In the UK, for example, coaches, volunteers and club welfare officers over the age of 16, are required to hold a British Gymnastics DBS disclosure which allows an employer to check a criminal record.
It's the responsibility of a club, when hiring a coach, to check their employment record and DBS check.
Waverley Gymnastics Centre told ITV News that “in addition to a Working With Children check, Police check and all Visa requirements, we completed a reference check with a Director of her previous club on the 4th April, 2013, that is documented and recorded. Gymnastics Ireland also provided a written reference from a staff member that had known Arlene.”
ITV News has since found out that the Director they mention here had actually left the club in 2012, before Hunsdale's suspension and on the 4th April 2013, the date Waverley said a reference was completed, Hunsdale was under investigation in Northern Ireland.
A person in a position of responsibility at Rathgael Gymnastics Club at that time, has told ITV News that no one was contacted for a reference.
In July, ITV News broke the story of Neil Griffiths' expulsion from British Gymnastics.
Griffiths coached the acrobatic group “Spelbound” to victory on ITV's Britain’s Got Talent in 2010.
The group went on to perform twice at the London 2012 Olympics, including the closing ceremony.
In a statement at the time British Gymnastics said that Griffiths “has been expelled from membership and is no longer permitted to coach or hold a position of authority in any British Gymnastics regulated activity”.
Prior to his expulsion, Griffiths had been suspended by BG since 2014 and was later investigated of child cruelty allegations. No further action was taken by police in response to those allegations.
Griffiths has always denied any wrongdoing, but didn't respond to ITV News for comment when we approached him about his expulsion.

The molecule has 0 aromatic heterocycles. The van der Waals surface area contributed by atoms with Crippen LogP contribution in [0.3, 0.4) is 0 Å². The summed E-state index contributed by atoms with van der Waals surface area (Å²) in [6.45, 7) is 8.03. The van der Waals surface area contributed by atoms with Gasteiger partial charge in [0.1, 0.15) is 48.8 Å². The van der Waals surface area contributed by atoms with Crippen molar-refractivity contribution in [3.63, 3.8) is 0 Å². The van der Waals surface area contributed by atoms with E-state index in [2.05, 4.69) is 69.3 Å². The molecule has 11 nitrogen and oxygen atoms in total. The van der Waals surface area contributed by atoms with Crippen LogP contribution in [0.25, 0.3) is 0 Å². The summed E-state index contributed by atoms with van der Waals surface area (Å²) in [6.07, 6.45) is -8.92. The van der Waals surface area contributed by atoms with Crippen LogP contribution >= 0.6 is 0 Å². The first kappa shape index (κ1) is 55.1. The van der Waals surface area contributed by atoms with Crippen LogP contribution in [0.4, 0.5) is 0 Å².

For much of his suspension, Griffiths was still coaching, or in what he called a "supporting role", at a private school in South London and also abroad.
ITV News contacted the governing body of competitive gymnastics, the International Gymnastics Federation (FIG) and asked what they were doing about coaches suspended or expelled from one governing body being able to coach abroad.
They told ITV News: "We encourage them, prior to hiring staff from a different country, to make background checks with the national federation the staff member is coming from, the FIG and the state authorities to make sure there are no complaints against this person."
For now “this checking is not mandatory, but the FIG is considering making it an obligation…and is currently developing mechanisms for better sharing of information within the gymnastics community.”
Without more stringent checks, Anne Tiivas, Chair of Safe Sport International, says the sport is at risk of ruining people’s lives.
“If they're able to move freely across borders, without anybody checking on them, we're risking ruining people's entire lives," Ms Tiivas told ITV News.
"There needs to be greater collaboration between sports bodies and statutory child protection agencies...and ensure that those who are in powerful positions are held to account where there are failings.”
Gymnastics Australia acknowledged to ITV News that they received a complaint about Hunsdale, but that there has been no national investigation into her coaching.
They say that Hunsdale "remains a Technical Member in the Gymnastics Australia database as we have not had a recommendation from any of our affiliated clubs, Gymnastics Victoria or Gymnastics Queensland for her membership to be suspended".
Waverley Gymnastics Centre in Melbourne confirmed that they had received a complaint from Ms Wilson, about Hunsdale.
"As part of this process we worked closely with the Gymnastics Victoria Child Safe Coordinator," it said.
"On May 17th 2019, Gymnastics Victoria advised us that from this point onwards they would be taking responsibility to resolve the matter (given the coach had left our employment in 2018)."
And Gymnastics Victoria told ITV News that "a complaint was received by Gymnastics Victoria and managed according to our Member Protection Policy."
Hunsdale denies all the allegations we put to her.
In the last few days since we notified Hunsdale of our plans to publish and broadcast this piece, ITV News has received more than eight emails from parents in support of Hunsdale and her coaching technique.